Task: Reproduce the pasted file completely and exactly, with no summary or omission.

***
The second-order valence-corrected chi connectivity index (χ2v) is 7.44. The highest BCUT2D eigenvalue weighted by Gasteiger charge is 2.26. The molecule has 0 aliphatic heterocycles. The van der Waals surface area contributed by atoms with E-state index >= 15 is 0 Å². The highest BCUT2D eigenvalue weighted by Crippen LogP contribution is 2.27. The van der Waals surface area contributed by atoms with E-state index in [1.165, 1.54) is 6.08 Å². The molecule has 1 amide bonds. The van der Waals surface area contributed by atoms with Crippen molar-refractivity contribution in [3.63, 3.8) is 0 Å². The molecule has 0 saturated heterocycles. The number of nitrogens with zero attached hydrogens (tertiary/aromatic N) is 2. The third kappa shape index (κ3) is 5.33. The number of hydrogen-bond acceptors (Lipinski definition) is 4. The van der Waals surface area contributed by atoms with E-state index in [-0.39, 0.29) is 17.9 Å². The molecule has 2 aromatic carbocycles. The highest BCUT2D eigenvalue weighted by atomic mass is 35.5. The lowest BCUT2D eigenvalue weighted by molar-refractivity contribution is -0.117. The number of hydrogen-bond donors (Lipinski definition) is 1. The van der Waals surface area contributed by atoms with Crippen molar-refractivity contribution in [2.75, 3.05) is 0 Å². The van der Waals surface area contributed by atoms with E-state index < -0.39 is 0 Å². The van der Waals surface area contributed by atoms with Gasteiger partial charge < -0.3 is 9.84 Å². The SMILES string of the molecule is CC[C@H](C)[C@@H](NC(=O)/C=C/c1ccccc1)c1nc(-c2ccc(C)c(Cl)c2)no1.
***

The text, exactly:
The second-order valence-corrected chi connectivity index (χ2v) is 7.44. The highest BCUT2D eigenvalue weighted by Gasteiger charge is 2.26. The molecule has 0 aliphatic heterocycles. The van der Waals surface area contributed by atoms with E-state index >= 15 is 0 Å². The highest BCUT2D eigenvalue weighted by Crippen LogP contribution is 2.27. The van der Waals surface area contributed by atoms with E-state index in [1.165, 1.54) is 6.08 Å². The molecule has 1 amide bonds. The van der Waals surface area contributed by atoms with Crippen molar-refractivity contribution in [3.63, 3.8) is 0 Å². The molecule has 0 saturated heterocycles. The number of nitrogens with zero attached hydrogens (tertiary/aromatic N) is 2. The third kappa shape index (κ3) is 5.33. The number of hydrogen-bond acceptors (Lipinski definition) is 4. The van der Waals surface area contributed by atoms with E-state index in [-0.39, 0.29) is 17.9 Å². The molecule has 2 aromatic carbocycles. The highest BCUT2D eigenvalue weighted by atomic mass is 35.5. The lowest BCUT2D eigenvalue weighted by molar-refractivity contribution is -0.117. The number of hydrogen-bond donors (Lipinski definition) is 1. The van der Waals surface area contributed by atoms with Crippen molar-refractivity contribution in [2.75, 3.05) is 0 Å². The van der Waals surface area contributed by atoms with E-state index < -0.39 is 0 Å². The van der Waals surface area contributed by atoms with Gasteiger partial charge < -0.3 is 9.84 Å². The SMILES string of the molecule is CC[C@H](C)[C@@H](NC(=O)/C=C/c1ccccc1)c1nc(-c2ccc(C)c(Cl)c2)no1.